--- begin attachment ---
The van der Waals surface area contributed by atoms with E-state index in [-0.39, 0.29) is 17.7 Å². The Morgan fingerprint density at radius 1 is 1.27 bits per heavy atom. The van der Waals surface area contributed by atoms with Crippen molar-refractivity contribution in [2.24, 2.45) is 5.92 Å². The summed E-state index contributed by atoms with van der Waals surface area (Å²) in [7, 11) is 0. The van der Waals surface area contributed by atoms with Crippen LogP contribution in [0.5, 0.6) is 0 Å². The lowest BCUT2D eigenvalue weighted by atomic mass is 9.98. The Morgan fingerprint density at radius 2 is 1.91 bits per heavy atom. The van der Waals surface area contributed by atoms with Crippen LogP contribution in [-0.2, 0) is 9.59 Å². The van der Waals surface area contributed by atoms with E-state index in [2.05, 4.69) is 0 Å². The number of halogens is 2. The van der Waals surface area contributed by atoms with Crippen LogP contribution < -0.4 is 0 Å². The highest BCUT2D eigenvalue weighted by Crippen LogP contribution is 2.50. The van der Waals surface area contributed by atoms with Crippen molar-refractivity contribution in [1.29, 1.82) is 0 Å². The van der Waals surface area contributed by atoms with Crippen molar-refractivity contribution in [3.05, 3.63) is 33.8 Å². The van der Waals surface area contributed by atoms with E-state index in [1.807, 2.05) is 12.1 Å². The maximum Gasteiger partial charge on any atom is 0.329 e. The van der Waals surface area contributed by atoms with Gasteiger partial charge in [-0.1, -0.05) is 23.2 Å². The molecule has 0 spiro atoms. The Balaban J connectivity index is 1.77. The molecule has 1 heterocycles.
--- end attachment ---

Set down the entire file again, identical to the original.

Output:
The van der Waals surface area contributed by atoms with E-state index in [-0.39, 0.29) is 17.7 Å². The Morgan fingerprint density at radius 1 is 1.27 bits per heavy atom. The van der Waals surface area contributed by atoms with Crippen molar-refractivity contribution in [2.24, 2.45) is 5.92 Å². The summed E-state index contributed by atoms with van der Waals surface area (Å²) in [7, 11) is 0. The van der Waals surface area contributed by atoms with Crippen LogP contribution in [0.5, 0.6) is 0 Å². The lowest BCUT2D eigenvalue weighted by atomic mass is 9.98. The Morgan fingerprint density at radius 2 is 1.91 bits per heavy atom. The van der Waals surface area contributed by atoms with Crippen LogP contribution in [-0.2, 0) is 9.59 Å². The van der Waals surface area contributed by atoms with E-state index in [2.05, 4.69) is 0 Å². The number of halogens is 2. The van der Waals surface area contributed by atoms with Crippen LogP contribution < -0.4 is 0 Å². The highest BCUT2D eigenvalue weighted by Crippen LogP contribution is 2.50. The van der Waals surface area contributed by atoms with Crippen molar-refractivity contribution in [1.29, 1.82) is 0 Å². The van der Waals surface area contributed by atoms with Crippen molar-refractivity contribution in [3.05, 3.63) is 33.8 Å². The van der Waals surface area contributed by atoms with E-state index in [1.807, 2.05) is 12.1 Å². The maximum Gasteiger partial charge on any atom is 0.329 e. The van der Waals surface area contributed by atoms with Gasteiger partial charge in [-0.1, -0.05) is 23.2 Å². The molecule has 0 spiro atoms. The Balaban J connectivity index is 1.77. The molecule has 1 heterocycles.